Accuracy in Media

The Cato Institute’s Daniel Ikenson and World Bank’s Simeon Djankov presented the findings of a new Cato trade policy analysis at the Rayburn House Office Building on July 11.

Ikenson’s paper, entitled Protection without Protectionism: Reconciling Trade and Homeland Security, highlights the disconnect between Americans’ perception of the economy and the realities of international trade.

“The polls tell us that Americans have soured on trade…” said Ikenson. “It’s because Americans are barraged nightly by reports on the news that they’re losing their jobs and that the economy is imperiled by globalization and international trade.”

The reality, according to Ikenson, is that international trade is a boon to the economy, and could be an even greater boon with the help of trade facilitation.

“You talk about trade in terms of export markets,” said Ikenson. “You don’t talk about the benefits of imports. And that is a major oversight. Imports are actually the main benefit of trade. Exports are the icing on the cake.”

While media reports focus on job loss and a dwindling manufacturing industry, Ikenson’s findings tell a different economic tale. He presented what he sees as three myths concerning trade that have been propagated by the media: that the United States manufacturing district is in decline, that the trade deficit is a sign of a poor economy, and that we lack enforcement of the nation’s trade agreements.

According to Ikenson, the manufacturing industry’s struggle has little to do with trade, and people ignore the benefits of imports to the manufacturers.

“People value the probability of losing a lot more than the probability of winning,” said Djankov.

Djankov explained this theory, which he calls trade aversion, as one that dominates the mindset of not just Americans, but other nations that could benefit from trade facilitation to improve the flow of goods and services, both internationally and within their individual countries.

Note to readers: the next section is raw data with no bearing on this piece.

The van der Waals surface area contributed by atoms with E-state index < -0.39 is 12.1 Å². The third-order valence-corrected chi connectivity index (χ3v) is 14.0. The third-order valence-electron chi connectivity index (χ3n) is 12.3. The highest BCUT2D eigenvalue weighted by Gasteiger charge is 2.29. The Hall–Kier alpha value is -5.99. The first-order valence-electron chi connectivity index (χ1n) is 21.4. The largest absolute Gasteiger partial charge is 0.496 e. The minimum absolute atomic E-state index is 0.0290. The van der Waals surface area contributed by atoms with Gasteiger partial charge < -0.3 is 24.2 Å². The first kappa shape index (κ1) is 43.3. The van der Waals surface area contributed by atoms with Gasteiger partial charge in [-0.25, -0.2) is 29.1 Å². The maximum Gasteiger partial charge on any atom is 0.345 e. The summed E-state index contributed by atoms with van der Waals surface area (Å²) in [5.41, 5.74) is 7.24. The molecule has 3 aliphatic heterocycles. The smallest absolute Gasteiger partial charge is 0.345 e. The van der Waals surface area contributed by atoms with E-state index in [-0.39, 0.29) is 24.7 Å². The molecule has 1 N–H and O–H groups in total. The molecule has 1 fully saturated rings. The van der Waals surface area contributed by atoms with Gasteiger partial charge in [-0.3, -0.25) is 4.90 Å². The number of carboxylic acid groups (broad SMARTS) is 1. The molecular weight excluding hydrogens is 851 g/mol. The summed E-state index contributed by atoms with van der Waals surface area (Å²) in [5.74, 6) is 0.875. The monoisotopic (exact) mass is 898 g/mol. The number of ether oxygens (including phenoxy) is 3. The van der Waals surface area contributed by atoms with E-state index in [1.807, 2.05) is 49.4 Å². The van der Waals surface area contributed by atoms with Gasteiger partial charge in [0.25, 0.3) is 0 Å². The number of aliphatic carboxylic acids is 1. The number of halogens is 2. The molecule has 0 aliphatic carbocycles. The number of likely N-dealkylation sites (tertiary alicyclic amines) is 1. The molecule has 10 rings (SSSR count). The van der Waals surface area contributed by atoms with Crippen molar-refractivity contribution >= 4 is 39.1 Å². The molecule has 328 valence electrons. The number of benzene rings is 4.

Using formulas of Djankov’s design, Ikenson outlined examples of how trade facilitation could drastically increase profits. For example, it takes five days for containers entering the country to reach customers, and six days to export due to increased checkpoints within the United States. If one day were to be shaved from the processes of goods coming and going, Ikenson claims that $31 billion could be added to trade in one year.

Ikenson called for better cooperation between Department of Homeland Security policies designed to protect the nation from global threats and the global trade that the DHS hinders in the process.

Still, Ikenson and Djankov admit that the US market remains dominated by the trade balance. And as long as the balance shows a deficit of exports, the perception remains negative.

“Trade advocacy is still rooted in this idea that it’s our producers versus their producers,” said Ikenson.

It is Ikenson’s hope that trade facilitation will help bring about a free market trade model at both local and global levels to improve the U.S. and global economies.

“The benefits of improved access to foreign markets are very widespread,” said Ikenson. “We just need to find a new way to pitch it.”

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